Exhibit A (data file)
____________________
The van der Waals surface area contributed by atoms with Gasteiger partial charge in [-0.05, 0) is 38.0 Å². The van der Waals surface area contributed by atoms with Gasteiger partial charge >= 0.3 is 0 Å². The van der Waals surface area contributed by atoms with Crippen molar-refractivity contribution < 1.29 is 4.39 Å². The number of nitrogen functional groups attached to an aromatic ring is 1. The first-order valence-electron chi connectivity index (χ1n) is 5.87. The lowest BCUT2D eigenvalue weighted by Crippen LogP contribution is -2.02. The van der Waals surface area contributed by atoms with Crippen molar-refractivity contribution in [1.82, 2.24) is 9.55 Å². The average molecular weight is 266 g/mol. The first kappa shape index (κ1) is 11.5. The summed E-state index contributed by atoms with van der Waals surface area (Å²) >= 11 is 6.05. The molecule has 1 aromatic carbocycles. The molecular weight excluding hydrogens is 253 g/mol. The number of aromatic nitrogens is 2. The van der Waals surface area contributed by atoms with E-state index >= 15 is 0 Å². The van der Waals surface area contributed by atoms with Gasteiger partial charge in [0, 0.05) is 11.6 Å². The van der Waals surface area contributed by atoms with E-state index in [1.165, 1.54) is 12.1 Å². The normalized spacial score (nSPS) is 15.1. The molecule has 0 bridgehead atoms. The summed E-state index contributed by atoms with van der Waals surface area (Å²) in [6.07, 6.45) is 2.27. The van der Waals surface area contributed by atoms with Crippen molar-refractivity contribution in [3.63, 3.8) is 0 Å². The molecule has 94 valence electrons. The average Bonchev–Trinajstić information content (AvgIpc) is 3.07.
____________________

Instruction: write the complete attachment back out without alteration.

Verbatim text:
The van der Waals surface area contributed by atoms with Gasteiger partial charge in [-0.05, 0) is 38.0 Å². The van der Waals surface area contributed by atoms with Gasteiger partial charge >= 0.3 is 0 Å². The van der Waals surface area contributed by atoms with Crippen molar-refractivity contribution < 1.29 is 4.39 Å². The number of nitrogen functional groups attached to an aromatic ring is 1. The first-order valence-electron chi connectivity index (χ1n) is 5.87. The lowest BCUT2D eigenvalue weighted by Crippen LogP contribution is -2.02. The van der Waals surface area contributed by atoms with Crippen molar-refractivity contribution in [1.82, 2.24) is 9.55 Å². The average molecular weight is 266 g/mol. The first kappa shape index (κ1) is 11.5. The summed E-state index contributed by atoms with van der Waals surface area (Å²) >= 11 is 6.05. The molecule has 1 aromatic carbocycles. The molecular weight excluding hydrogens is 253 g/mol. The number of aromatic nitrogens is 2. The van der Waals surface area contributed by atoms with E-state index >= 15 is 0 Å². The van der Waals surface area contributed by atoms with Gasteiger partial charge in [0, 0.05) is 11.6 Å². The van der Waals surface area contributed by atoms with E-state index in [1.165, 1.54) is 12.1 Å². The normalized spacial score (nSPS) is 15.1. The molecule has 0 bridgehead atoms. The summed E-state index contributed by atoms with van der Waals surface area (Å²) in [6.07, 6.45) is 2.27. The van der Waals surface area contributed by atoms with Crippen molar-refractivity contribution in [3.63, 3.8) is 0 Å². The molecule has 94 valence electrons. The average Bonchev–Trinajstić information content (AvgIpc) is 3.07.